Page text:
House passes bill revising US code to clarify that women, LGBTQ individuals can be president
The House passed a bill on Tuesday that seeks to revise federal law and clarify that women and LGBTQ Americans can be president of the United States.
The legislation, dubbed the 21st Century President Act, passed by voice vote. It also passed the House by voice vote in the last Congress.
The bill specifically takes issue with a portion of U.S. code that pertains to threats against presidents, former presidents and certain other individuals. As currently written, the statute defines “immediate family” as “the wife of a former President during his lifetime, the widow of a former President until her death or remarriage, and minor children of a former President until they reach sixteen years of age.”
But under the legislation that passed on Tuesday, that language would change to “the spouse of a former President during a former President’s lifetime, the surviving spouse of a former President until the surviving 10 spouse’s death or remarriage.”
While the U.S. has never had a female president, former Secretary of State Hillary Clinton became the first woman to lead a major-party ticket in 2016.
The U.S. has also never had an LGBTQ president. In 2020, however, former South Bend, Ind. Mayor Pete Buttigieg was a popular candidate in the Democratic Primary, winning the coveted Iowa caucus before dropping out of the race. Buttigieg is now serving as Transportation secretary.
The U.S. did break barriers last year when then-Sen. Kamala Harris (D-Calif.) became the first female vice president, and her husband, Doug Emhoff, became the first second gentleman of the United States.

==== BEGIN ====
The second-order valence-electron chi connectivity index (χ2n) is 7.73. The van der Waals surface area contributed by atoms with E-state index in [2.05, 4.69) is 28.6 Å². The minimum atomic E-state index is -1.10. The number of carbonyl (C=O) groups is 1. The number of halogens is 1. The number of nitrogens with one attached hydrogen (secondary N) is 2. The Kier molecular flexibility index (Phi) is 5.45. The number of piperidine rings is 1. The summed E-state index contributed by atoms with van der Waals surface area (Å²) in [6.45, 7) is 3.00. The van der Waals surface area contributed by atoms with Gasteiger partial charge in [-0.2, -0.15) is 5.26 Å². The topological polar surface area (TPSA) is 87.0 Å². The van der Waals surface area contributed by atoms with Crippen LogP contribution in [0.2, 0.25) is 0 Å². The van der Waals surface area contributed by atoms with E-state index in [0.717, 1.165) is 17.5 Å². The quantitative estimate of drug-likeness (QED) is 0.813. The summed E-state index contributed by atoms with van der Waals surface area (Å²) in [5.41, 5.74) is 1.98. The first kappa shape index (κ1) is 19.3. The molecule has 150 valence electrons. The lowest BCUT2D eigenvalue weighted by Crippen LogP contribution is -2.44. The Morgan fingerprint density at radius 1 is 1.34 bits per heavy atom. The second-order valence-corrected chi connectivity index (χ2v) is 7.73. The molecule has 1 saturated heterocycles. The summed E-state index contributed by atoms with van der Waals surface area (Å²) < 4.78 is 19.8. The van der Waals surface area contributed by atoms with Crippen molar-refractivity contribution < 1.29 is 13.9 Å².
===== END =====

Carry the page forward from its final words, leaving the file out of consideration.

During remarks on the House floor Tuesday, Rep. David Cicilline (D-R.I.) said the language in the federal code “disregards the fact that a president may be female and the president’s spouse may not be,” adding “this does not reflect the progress we’ve made in this country.”
“Although we still have a long way to go, both in equality and representation, our country’s government is growing closer to finally representing our nation’s brilliant diversity. Our laws must reflect the fact that a president and their spouse can be of any gender,” Cicilline said.
“That concept may have seemed impossible a few decades ago, but today it is thankfully a true and real possibility,” he went on to say.
Rep. Mark Pocan (D-Wisc.), a sponsor of the bill, said the change to the federal code “is long overdue.”
“Federal law hasn’t caught up to where progress in this country is, specifically when it comes to who a future president can be,” he said on the House floor.
“Without this change to the U.S. code, for example, the law that makes it a crime to threaten, kill, kidnap or inflict bodily harm upon the president or the president’s family would fail to include a future female or gay president and their potential spouse,” he added.
The congressman said the change is “critically important” because the U.S. could eventually see a female or gay president. He gave a shoutout to some of his colleagues.
“Some day there could be a President Kamala Harris, or Elizabeth Warren, or Amy Klobuchar, or Tammy Baldwin, or Pete Buttigieg, or President Nikki Haley or Kristi Noem or Liz Cheney,” he said.
“The words in law matter. It is critically important that federal law recognizes that we could have a president who is not a man or even a straight man and that they and their families deserve equal protection under the law,” he added.
Rep. Jim Jordan (R-Ohio) expressed support for the measure, saying “this change makes sense,” noting that both major parties have had women run for president.
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